About the research
Right-turn-on-red (RTOR) has been used in the US for several decades, beginning in California as early as 1937, before being adopted by most states during the energy crisis of the 1970s. In current practice, allowance of RTOR is the default assumption by most drivers, with local prohibitions noted by use of the NO TURN ON RED sign, and area-wide prohibitions in certain local jurisdictions (such as in New York City).
There are several significant gaps in tools available to practitioners regarding RTOR, which are present in current guidance documents. The most fundamental of these is guidance on whether RTOR should be permitted or prohibited at a location. The Manual on Uniform Traffic Control Devices (MUTCD) lists six conditions where a NO TURN ON RED sign should be used.
Some of these conditions, such as sight distance, are unambiguous, but others such as geometric and operational characteristics are more open to judgment. Other guidance documents have included their own statements regarding RTOR, but these also stop short of offering a unified method for determining whether to prohibit RTOR.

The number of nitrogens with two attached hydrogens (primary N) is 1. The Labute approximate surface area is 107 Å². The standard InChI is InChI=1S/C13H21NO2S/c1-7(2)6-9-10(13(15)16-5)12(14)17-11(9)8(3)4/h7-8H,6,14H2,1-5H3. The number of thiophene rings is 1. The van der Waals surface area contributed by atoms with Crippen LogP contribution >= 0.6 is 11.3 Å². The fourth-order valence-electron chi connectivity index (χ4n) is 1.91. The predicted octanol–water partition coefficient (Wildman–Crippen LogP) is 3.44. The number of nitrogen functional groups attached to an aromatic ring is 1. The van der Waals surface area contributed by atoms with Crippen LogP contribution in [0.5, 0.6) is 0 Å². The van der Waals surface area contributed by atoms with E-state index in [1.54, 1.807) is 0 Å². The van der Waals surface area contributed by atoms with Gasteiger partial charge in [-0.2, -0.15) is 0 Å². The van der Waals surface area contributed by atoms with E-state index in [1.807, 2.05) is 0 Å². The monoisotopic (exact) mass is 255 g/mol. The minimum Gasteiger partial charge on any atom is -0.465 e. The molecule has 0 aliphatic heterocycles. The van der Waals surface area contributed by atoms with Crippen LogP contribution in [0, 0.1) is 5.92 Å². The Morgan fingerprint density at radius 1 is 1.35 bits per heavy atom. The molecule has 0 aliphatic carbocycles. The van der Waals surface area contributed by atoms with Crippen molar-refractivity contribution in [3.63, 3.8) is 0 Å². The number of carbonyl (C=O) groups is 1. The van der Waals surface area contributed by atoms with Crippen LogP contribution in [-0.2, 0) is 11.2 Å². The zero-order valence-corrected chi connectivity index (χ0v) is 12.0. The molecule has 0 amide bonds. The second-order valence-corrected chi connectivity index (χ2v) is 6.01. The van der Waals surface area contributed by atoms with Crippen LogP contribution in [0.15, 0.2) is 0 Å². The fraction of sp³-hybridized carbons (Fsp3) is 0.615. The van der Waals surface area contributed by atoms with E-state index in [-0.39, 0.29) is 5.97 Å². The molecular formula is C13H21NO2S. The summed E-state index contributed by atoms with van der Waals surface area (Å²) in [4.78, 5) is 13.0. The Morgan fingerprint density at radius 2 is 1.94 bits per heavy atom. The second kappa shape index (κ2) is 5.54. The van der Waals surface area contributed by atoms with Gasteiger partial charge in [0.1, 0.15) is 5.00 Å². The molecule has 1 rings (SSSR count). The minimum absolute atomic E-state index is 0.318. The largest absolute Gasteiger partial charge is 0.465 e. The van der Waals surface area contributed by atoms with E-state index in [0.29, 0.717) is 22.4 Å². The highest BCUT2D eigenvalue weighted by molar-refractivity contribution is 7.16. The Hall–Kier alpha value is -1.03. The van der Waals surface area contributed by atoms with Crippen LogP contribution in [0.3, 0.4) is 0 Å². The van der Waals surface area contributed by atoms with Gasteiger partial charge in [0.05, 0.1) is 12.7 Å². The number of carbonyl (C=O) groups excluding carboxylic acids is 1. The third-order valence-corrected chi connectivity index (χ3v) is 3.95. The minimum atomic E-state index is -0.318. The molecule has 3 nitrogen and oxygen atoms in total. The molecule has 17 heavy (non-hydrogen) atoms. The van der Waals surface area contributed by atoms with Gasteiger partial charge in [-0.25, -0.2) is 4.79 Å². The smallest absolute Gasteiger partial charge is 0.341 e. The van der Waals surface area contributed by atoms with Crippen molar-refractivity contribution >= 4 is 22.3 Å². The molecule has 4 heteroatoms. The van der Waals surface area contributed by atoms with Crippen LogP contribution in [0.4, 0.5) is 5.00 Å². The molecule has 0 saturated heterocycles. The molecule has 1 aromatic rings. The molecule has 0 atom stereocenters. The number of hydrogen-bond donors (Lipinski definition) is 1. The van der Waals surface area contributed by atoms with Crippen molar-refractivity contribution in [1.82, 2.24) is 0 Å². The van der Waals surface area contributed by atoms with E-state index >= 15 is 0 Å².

The research team offers a vision of execution that includes three key elements that they believe can result in outcomes that are highly transferable, versatile, and which will lead to greatly accelerated implementation into practice. This includes approaches to data collection, modeling, and implementation that each provide novel contributions to the analysis of RTOR volumes, and perhaps to capacity analysis more generally.